She is also scared for Hamlet during the duel against Laertes which ends up being a trap to poison Hamlet and kill him. Gertrude has made poor choices that can make her look like a villain but actions that also make her look very caring. Gertrude’s actions are responsible for a lot of Hamlets madness. In the beginning of the play, before Hamlet discovers the truth behind his father’s murder, he is upset at his mother because she remarried quickly. Not only did she remarry quickly but married her dead husbands brother, Claudius.
After Hamlet’s speech about suicide and death, Hamlet describes the causes of his pain, specifically his disgust at his mother’s marriage to Claudius. Hamlet is upset with his mother’s choice in remarriage more so than the actual death of his father. As Hamlet contemplates his mother’s marriage, he cries out “frailty, thy name is woman!” (Shakespeare, I. ii. 150) Because of his mother’s actions, Hamlet sees all women as weak, frail, and untrustworthy. Hamlet goes on to explain the unreasonable timing of his mother’s marriage, stating how an animal would have mourned the loss of its mate longer than Hamlet’s mother did.
Hamlet is cruel to the extreme to all those who he feels are treacherous, not just to the women in his life. Hamlet expects his mother Gertrude to mourn for King Hamlet in the same way as he does, in "trappings and the suits of woe" (Hamlet, I, ii, 89). Instead, she marries Claudius shortly after the sudden death. Hamlet cannot understand how she could disrespect his father, especially since she so doted upon the King in life. He exclaims, "O God, a beast that wants discourse of reason / Would have mourned longer!"
Shakespeare Studies 25 (1997): 32 - 41 Ekici, Sara (2009). Feminist Criticism: Female Characters in Shakespeare's Plays Othello and Hamlet. Munich: GRIN Publishing. Heilbrun, Carolyn G. (2002). Hamlet's Mother and Other Women.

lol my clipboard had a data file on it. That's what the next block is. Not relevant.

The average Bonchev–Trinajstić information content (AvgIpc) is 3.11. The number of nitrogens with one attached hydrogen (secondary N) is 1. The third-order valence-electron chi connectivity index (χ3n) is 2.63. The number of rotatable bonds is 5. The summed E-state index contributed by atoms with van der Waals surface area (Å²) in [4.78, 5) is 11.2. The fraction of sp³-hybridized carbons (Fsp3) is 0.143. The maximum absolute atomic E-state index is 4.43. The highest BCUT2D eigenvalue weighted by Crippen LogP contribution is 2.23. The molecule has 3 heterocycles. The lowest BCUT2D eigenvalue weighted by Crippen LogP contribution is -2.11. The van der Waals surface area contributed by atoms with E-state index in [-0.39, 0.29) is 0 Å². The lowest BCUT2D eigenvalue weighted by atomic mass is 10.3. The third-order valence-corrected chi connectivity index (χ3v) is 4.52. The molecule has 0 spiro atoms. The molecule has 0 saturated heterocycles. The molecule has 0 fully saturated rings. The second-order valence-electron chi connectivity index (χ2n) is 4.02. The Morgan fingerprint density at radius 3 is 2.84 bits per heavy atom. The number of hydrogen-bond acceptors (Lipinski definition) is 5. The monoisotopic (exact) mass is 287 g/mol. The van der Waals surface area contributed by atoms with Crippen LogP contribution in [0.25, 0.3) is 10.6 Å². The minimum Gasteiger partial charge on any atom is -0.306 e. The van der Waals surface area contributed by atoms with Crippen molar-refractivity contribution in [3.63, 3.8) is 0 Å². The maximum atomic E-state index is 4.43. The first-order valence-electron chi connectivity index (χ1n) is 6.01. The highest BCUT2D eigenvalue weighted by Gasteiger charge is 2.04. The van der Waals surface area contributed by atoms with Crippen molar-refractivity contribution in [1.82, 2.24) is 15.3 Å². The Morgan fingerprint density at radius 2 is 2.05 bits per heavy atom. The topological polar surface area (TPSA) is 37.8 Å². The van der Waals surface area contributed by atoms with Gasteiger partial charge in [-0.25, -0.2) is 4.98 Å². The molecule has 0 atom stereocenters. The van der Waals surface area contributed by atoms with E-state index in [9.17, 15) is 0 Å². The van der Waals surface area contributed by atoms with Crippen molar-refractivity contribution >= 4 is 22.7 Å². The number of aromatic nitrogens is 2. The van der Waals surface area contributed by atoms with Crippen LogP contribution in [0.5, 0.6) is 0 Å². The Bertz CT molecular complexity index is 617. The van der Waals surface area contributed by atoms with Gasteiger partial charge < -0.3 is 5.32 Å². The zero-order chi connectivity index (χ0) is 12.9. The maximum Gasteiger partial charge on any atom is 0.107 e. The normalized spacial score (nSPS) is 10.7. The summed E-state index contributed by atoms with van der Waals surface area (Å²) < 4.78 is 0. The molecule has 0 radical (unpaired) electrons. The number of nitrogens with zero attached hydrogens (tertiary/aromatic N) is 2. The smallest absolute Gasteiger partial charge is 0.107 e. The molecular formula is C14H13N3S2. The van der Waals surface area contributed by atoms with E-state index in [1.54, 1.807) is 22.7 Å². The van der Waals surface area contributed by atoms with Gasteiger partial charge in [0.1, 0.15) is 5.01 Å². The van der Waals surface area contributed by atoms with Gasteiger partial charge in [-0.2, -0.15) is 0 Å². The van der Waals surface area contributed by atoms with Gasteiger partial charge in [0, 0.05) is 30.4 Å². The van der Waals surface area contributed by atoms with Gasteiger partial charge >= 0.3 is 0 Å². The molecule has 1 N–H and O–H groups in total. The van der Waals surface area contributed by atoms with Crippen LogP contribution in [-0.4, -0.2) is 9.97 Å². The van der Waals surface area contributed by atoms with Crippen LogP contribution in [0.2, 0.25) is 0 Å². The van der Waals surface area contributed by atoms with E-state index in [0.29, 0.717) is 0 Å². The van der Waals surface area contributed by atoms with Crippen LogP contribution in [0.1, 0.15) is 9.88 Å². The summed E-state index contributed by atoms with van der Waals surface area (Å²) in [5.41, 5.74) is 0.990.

In Hamlet, however, Ophelia occupies a very different role-she exemplifies a pawn of the men around her. She is used not only by her father and his associate the King, but also by her supposed lover, Hamlet. This is a very different role for a woman in a Shakespearian play. Also, Hamlet’s mother, Gertrude, also plays a very frivolous role in the novel. Hamlet continually criticizes her incestuous liaison with his uncle, her brother-in-law, and uses her connections with his uncle in order to further his plan to have revenge on his uncle.
Unluckily, both are unable to savour the moment. Overall, the mother and son relationship change throughout the play. In conclusion, Hamlet and Gertrude's relationship change from strained to disrespectful and mistrustful and end in a bittersweet manner. In the beginning, Hamlet is bitter at her mother for her betrayal to the late King Hamlet. The need for Gertrude to send spies to find out her son's mentally shows further strain in the relationship.
Othello and Pitied Desdemona William Shakespeare’s tragic drama Othello sees the destruction of two very beautiful people because of a sinister intervention by a third. The most beautiful of all is the lovely and irreproachable Desdemona. Let us in this essay consider her character. In her book, Everybody’s Shakespeare: Reflections Chiefly on the Tragedies, Maynard Mack comments on the heroine’s final song: Desdemona, preparing for bed on the night that will be her last, remembers her mother’s maid “called Barbary”: She was in love, and he she loved proved mad And did forsake her. She had a song of “Willow;” An old thing ‘twas; but it expressed her fortune, And she died singing it.
"Let me not think on 't; frailty, thy name is woman!" (I.ii.146). During his monologue, he is upset that his mother, Gertrude, was quick to remarry right after the death of his father - not to mention she remarried his uncle, Claudius, out of all people. This act of incest sickens him and he is disgusted at her actions when she and his late father were inseparable and now she is married to a man that is not even as great a leader and fighter as his father was. In regards to Ophelia, Hamlet is angry at how submissive she is when her father Polonius and brother Laertes order her to stay away from him despite the fact that they are ... ... middle of paper ... ... on sort of a male role in Act 1 where she calls him out on his manhood or lack thereof because he does not want to kill a virtuous and humble man with whom he has no problems.
Both females have heavily contributed to the misogyny Hamlet develops. Ophelia and Gertrude disappoint Hamlet which leads him to become a misogynist which contributes to the death of both female characters at the end of the novel. Hamlet considers both Gertrude and Ophelia to be sinful women due to the loss and gain of love throughout their lives. Since learning about the truth regarding the death of his father, Hamlet holds a grudge against him Gertrude. Hamlet blames Gertrude's incestous act for the death of his father.